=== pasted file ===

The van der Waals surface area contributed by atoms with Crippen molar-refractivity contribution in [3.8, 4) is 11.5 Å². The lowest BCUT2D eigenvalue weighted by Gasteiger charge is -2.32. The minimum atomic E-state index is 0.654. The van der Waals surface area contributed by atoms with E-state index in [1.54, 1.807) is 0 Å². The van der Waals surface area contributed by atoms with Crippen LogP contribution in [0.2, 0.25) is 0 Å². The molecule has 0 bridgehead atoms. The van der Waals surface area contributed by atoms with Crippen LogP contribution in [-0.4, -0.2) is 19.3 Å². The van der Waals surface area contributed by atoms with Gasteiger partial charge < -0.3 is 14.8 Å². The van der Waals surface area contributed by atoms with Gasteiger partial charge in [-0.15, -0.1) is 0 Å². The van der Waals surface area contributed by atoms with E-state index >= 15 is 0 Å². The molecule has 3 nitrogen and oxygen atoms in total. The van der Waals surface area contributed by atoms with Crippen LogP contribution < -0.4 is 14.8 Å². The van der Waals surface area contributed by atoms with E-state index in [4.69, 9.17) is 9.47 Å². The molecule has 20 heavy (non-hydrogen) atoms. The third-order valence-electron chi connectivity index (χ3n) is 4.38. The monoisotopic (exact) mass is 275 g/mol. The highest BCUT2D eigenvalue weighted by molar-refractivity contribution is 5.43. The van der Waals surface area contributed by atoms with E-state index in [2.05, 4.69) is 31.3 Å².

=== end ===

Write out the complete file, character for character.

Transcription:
The van der Waals surface area contributed by atoms with Crippen molar-refractivity contribution in [3.8, 4) is 11.5 Å². The lowest BCUT2D eigenvalue weighted by Gasteiger charge is -2.32. The minimum atomic E-state index is 0.654. The van der Waals surface area contributed by atoms with E-state index in [1.54, 1.807) is 0 Å². The van der Waals surface area contributed by atoms with Crippen LogP contribution in [0.2, 0.25) is 0 Å². The molecule has 0 bridgehead atoms. The van der Waals surface area contributed by atoms with Crippen LogP contribution in [-0.4, -0.2) is 19.3 Å². The van der Waals surface area contributed by atoms with Gasteiger partial charge < -0.3 is 14.8 Å². The van der Waals surface area contributed by atoms with Gasteiger partial charge in [-0.15, -0.1) is 0 Å². The van der Waals surface area contributed by atoms with E-state index >= 15 is 0 Å². The molecule has 3 nitrogen and oxygen atoms in total. The van der Waals surface area contributed by atoms with Crippen LogP contribution < -0.4 is 14.8 Å². The van der Waals surface area contributed by atoms with E-state index in [4.69, 9.17) is 9.47 Å². The molecule has 20 heavy (non-hydrogen) atoms. The third-order valence-electron chi connectivity index (χ3n) is 4.38. The monoisotopic (exact) mass is 275 g/mol. The highest BCUT2D eigenvalue weighted by molar-refractivity contribution is 5.43. The van der Waals surface area contributed by atoms with E-state index in [2.05, 4.69) is 31.3 Å².